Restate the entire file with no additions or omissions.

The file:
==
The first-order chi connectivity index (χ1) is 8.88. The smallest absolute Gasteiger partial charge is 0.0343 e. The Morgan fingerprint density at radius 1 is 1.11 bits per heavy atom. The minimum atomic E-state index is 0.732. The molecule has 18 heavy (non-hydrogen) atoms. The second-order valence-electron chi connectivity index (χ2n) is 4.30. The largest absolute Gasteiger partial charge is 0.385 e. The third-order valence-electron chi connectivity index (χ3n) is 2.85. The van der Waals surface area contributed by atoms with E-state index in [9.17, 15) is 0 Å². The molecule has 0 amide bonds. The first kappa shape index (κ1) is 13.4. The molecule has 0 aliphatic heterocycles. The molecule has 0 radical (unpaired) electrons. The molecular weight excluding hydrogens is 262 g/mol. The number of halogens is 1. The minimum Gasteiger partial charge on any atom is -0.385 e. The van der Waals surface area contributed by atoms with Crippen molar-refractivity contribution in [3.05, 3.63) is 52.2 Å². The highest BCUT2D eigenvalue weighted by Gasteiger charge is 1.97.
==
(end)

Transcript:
The first-order chi connectivity index (χ1) is 8.88. The smallest absolute Gasteiger partial charge is 0.0343 e. The Morgan fingerprint density at radius 1 is 1.11 bits per heavy atom. The minimum atomic E-state index is 0.732. The molecule has 18 heavy (non-hydrogen) atoms. The second-order valence-electron chi connectivity index (χ2n) is 4.30. The largest absolute Gasteiger partial charge is 0.385 e. The third-order valence-electron chi connectivity index (χ3n) is 2.85. The van der Waals surface area contributed by atoms with E-state index in [9.17, 15) is 0 Å². The molecule has 0 amide bonds. The first kappa shape index (κ1) is 13.4. The molecule has 0 aliphatic heterocycles. The molecule has 0 radical (unpaired) electrons. The molecular weight excluding hydrogens is 262 g/mol. The number of halogens is 1. The minimum Gasteiger partial charge on any atom is -0.385 e. The van der Waals surface area contributed by atoms with Crippen molar-refractivity contribution in [3.05, 3.63) is 52.2 Å². The highest BCUT2D eigenvalue weighted by Gasteiger charge is 1.97.